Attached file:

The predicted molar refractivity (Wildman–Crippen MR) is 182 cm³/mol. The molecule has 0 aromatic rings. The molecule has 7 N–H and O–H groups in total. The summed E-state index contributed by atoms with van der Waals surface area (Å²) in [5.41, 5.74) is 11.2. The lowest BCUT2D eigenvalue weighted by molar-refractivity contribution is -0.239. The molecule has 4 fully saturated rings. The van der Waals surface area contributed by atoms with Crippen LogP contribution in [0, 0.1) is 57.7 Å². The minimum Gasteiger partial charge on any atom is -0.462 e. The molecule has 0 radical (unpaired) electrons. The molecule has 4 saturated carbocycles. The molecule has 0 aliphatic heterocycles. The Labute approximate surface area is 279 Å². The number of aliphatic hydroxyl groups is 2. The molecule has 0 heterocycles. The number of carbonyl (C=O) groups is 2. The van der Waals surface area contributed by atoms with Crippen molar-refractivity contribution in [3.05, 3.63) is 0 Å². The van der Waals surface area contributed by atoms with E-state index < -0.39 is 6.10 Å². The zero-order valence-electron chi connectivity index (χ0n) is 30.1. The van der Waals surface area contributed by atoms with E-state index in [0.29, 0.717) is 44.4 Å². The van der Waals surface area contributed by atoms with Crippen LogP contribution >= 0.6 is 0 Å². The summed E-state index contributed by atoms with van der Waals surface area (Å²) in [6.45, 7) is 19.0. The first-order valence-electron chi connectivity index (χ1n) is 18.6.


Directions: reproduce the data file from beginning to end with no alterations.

The predicted molar refractivity (Wildman–Crippen MR) is 182 cm³/mol. The molecule has 0 aromatic rings. The molecule has 7 N–H and O–H groups in total. The summed E-state index contributed by atoms with van der Waals surface area (Å²) in [5.41, 5.74) is 11.2. The lowest BCUT2D eigenvalue weighted by molar-refractivity contribution is -0.239. The molecule has 4 fully saturated rings. The van der Waals surface area contributed by atoms with Crippen LogP contribution in [0, 0.1) is 57.7 Å². The minimum Gasteiger partial charge on any atom is -0.462 e. The molecule has 0 radical (unpaired) electrons. The molecule has 4 saturated carbocycles. The molecule has 0 aliphatic heterocycles. The Labute approximate surface area is 279 Å². The number of aliphatic hydroxyl groups is 2. The molecule has 0 heterocycles. The number of carbonyl (C=O) groups is 2. The van der Waals surface area contributed by atoms with Crippen molar-refractivity contribution in [3.05, 3.63) is 0 Å². The van der Waals surface area contributed by atoms with E-state index < -0.39 is 6.10 Å². The zero-order valence-electron chi connectivity index (χ0n) is 30.1. The van der Waals surface area contributed by atoms with E-state index in [0.29, 0.717) is 44.4 Å². The van der Waals surface area contributed by atoms with Crippen LogP contribution >= 0.6 is 0 Å². The summed E-state index contributed by atoms with van der Waals surface area (Å²) in [6.45, 7) is 19.0. The first-order valence-electron chi connectivity index (χ1n) is 18.6.